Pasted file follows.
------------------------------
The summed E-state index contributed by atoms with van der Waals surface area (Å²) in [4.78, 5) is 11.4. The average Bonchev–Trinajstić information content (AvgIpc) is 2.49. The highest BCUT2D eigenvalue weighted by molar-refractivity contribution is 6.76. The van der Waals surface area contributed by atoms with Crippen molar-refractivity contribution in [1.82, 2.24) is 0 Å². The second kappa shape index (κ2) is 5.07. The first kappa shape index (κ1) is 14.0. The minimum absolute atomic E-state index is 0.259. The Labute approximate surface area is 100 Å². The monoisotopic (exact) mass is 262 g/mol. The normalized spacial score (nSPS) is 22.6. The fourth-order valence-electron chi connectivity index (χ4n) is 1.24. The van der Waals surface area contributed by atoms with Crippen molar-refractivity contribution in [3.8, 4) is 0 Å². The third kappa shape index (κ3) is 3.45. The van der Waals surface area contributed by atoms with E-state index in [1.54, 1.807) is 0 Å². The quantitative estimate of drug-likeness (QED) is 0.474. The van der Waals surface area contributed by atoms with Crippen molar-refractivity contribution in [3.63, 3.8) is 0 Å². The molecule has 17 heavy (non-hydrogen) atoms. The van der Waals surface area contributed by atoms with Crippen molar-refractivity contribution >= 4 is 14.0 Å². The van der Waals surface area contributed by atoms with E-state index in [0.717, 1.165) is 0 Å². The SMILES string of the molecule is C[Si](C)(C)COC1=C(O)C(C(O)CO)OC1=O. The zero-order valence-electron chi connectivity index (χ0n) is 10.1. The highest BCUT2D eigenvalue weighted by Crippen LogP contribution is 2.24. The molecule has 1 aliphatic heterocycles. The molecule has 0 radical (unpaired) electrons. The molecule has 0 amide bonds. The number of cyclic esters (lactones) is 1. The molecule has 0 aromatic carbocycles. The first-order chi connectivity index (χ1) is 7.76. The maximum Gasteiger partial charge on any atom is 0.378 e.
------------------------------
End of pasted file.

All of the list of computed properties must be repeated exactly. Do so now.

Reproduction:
The summed E-state index contributed by atoms with van der Waals surface area (Å²) in [4.78, 5) is 11.4. The average Bonchev–Trinajstić information content (AvgIpc) is 2.49. The highest BCUT2D eigenvalue weighted by molar-refractivity contribution is 6.76. The van der Waals surface area contributed by atoms with Crippen molar-refractivity contribution in [1.82, 2.24) is 0 Å². The second kappa shape index (κ2) is 5.07. The first kappa shape index (κ1) is 14.0. The minimum absolute atomic E-state index is 0.259. The Labute approximate surface area is 100 Å². The monoisotopic (exact) mass is 262 g/mol. The normalized spacial score (nSPS) is 22.6. The fourth-order valence-electron chi connectivity index (χ4n) is 1.24. The van der Waals surface area contributed by atoms with Crippen molar-refractivity contribution in [3.8, 4) is 0 Å². The third kappa shape index (κ3) is 3.45. The van der Waals surface area contributed by atoms with E-state index in [1.54, 1.807) is 0 Å². The quantitative estimate of drug-likeness (QED) is 0.474. The van der Waals surface area contributed by atoms with Crippen molar-refractivity contribution in [3.63, 3.8) is 0 Å². The molecule has 17 heavy (non-hydrogen) atoms. The van der Waals surface area contributed by atoms with Crippen molar-refractivity contribution >= 4 is 14.0 Å². The van der Waals surface area contributed by atoms with E-state index in [0.717, 1.165) is 0 Å². The SMILES string of the molecule is C[Si](C)(C)COC1=C(O)C(C(O)CO)OC1=O. The zero-order valence-electron chi connectivity index (χ0n) is 10.1. The highest BCUT2D eigenvalue weighted by Crippen LogP contribution is 2.24. The molecule has 1 aliphatic heterocycles. The molecule has 0 radical (unpaired) electrons. The molecule has 0 amide bonds. The number of cyclic esters (lactones) is 1. The molecule has 0 aromatic carbocycles. The first-order chi connectivity index (χ1) is 7.76. The maximum Gasteiger partial charge on any atom is 0.378 e.